Source: Everyday AI: beyond spell check, how Google Docs is smart enough to correct grammar from Google Cloud
Written communication is at the heart of what drives businesses. Proposals, presentations, emails to colleagues—this all keeps work moving forward. This is why we’ve built features into G Suite to help you communicate effectively, like Smart Compose and Smart Reply, which use machine learning smarts to help you draft and respond to messages quickly. More recently, we’ve introduced machine translation techniques into Google Docs to flag grammatical errors within your documents as you draft them.
If you’ve ever questioned whether to use “a” versus “an” in a sentence, or if you’re using the correct verb tense or preposition, you’re not alone. Grammar is nuanced and tricky, which makes it a great problem to solve with the help of artificial intelligence. Here’s a look at how we built grammar suggestions in Docs.
The gray areas of grammar
Although we generally think of grammar as a set of rules, these rules are often complex and subjective. In spelling, you can reference a resource that tells you whether a word exists or how it’s spelled: dictionaries (Remember those?).
Grammar is different. It’s a harder problem to tackle because its rules aren’t fixed. It varies based on language and context, and may change over time, too. To make things more complicated, there are many different style books—whether it be MLA, AP or some other style—which makes consistency a challenge.
Given these nuances, even the experts don’t always agree on what’s correct. For our grammar suggestions, we worked with professional linguists to proofread sample sentences to get a sense of the true subjectivity of grammar. During that process, we found that linguists disagreed on grammar about 25 percent of the time. This raised the obvious question: how do we automate something that doesn’t run on definitive rules?
Where machine translation makes a mark
Much like having someone red-line your document with suggestions on how to replace “incorrect” grammar with “correct” grammar, we can use machine translation technology to help automate that process. At a basic level, machine translation performs substitution and reorders words from a source language to a target language, for example, substituting a “source” word in English (“hello!”) for a “target” word in Spanish (¡hola!). Machine translation techniques have been developed and refined over the last two decades throughout the industry, in academia and at Google, and have even helped power Google Translate.
Along similar lines, we use machine translation techniques to flag “incorrect” grammar within Docs using blue underlines, but instead of translating from one language to another like with Google Translate, we treat text with incorrect grammar as the “source” language and correct grammar as the “target.”
Working with the experts
Before we could train models, we needed to define “correct” and “incorrect” grammar. What better way to do so than to consult the experts? Our engineers worked with a collection of computational and analytical linguists, with specialties ranging from sociology to machine learning. This group supports a host of linguistic projects at Google and helps bridge the gap between how humans and machines process language (and not just in English—they support over 40 languages and counting).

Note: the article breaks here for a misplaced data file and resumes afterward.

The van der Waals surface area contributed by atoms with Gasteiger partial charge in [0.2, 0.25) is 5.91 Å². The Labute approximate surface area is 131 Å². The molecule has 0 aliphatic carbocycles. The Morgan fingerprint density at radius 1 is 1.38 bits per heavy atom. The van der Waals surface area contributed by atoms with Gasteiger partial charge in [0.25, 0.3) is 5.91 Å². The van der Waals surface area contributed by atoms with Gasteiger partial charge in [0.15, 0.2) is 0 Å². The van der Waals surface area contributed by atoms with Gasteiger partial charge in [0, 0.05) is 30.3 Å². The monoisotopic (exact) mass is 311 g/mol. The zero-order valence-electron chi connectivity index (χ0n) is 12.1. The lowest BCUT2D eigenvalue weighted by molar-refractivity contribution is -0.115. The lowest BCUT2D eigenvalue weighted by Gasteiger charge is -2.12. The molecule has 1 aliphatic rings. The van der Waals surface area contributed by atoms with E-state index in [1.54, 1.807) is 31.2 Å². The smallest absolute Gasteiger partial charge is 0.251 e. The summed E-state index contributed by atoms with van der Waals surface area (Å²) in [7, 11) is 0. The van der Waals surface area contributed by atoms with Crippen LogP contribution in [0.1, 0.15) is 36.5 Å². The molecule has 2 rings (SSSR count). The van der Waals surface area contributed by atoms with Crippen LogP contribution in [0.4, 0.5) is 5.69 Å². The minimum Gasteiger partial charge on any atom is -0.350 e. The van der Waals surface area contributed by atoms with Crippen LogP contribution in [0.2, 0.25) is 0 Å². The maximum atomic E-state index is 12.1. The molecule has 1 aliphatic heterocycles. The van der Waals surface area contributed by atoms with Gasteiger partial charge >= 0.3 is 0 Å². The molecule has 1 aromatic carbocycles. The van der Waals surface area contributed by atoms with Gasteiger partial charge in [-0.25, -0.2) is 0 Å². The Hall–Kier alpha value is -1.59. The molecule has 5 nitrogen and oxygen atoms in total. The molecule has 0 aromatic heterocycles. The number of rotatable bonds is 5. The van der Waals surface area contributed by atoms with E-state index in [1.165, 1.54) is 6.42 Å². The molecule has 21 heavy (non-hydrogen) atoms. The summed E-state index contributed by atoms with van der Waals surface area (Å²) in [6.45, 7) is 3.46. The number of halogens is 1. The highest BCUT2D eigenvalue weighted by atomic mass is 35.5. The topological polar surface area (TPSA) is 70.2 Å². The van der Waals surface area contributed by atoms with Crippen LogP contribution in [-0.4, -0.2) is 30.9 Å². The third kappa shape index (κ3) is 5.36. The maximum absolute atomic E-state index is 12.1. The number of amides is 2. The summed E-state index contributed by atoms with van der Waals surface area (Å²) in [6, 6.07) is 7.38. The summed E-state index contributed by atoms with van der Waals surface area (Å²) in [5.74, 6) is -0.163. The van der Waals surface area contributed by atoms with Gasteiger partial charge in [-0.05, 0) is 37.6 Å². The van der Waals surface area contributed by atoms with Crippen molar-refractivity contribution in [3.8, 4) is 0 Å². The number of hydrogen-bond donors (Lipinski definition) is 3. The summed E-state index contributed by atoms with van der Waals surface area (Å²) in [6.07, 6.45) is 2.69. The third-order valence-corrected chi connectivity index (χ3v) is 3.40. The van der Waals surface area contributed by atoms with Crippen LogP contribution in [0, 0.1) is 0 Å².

For several months, these linguists reviewed thousands of grammar samples to help us refine machine translation models, from classic cases like “there” versus “their” versus “they’re,” to more complex rules involving prepositions and verb tenses. Each sample received close attention—three linguists reviewed each case to identify common patterns and make corrections. The third linguist served as the “tie breaker” in case of disagreement (which happened a quarter of the time).
Once we identified the samples, we then fed them into statistical learning algorithms—along with “correct” text gathered from high-quality web sources (billions of words!)—to help us predict outcomes using stats like the frequency at which we’ve seen a specific correction occur. This process helped us build a basic spelling and grammar correction model.
We iterated over these models by rolling them out to a small portion of people who use Docs, and then refined them based on user feedback and interactions. For example, in earlier models of grammar suggestions, we received feedback that suggestions for verb tenses and the correct singular or plural form of a noun or verb were inaccurate. We’ve since adjusted the model to solve for these specific issues, resulting in more precise suggestions. Although it’s impossible to catch 100 percent of issues, we’re constantly evaluating our models at Google to ensure bias does not surface in results such as these.
Better grammar. No ifs, ands or buts.
So if you’ve ever asked yourself “how does it know what to suggest when I write in Google Docs,” these grammar suggestion models are the answer. They’re working in the background to analyze your sentence structure, and the semantics of your sentence, to help you find mistakes or inconsistencies. With the help of machine translation, here are some mistakes that Docs can help you catch:
Evolving grammar suggestions, just like language
When it comes to grammar, we’re constantly improving the quality of each suggestion to make corrections as useful and relevant as possible. With our AI-first approach, G Suite is in the best position to help you communicate smarter and faster, without sweating the small stuff. Learn more.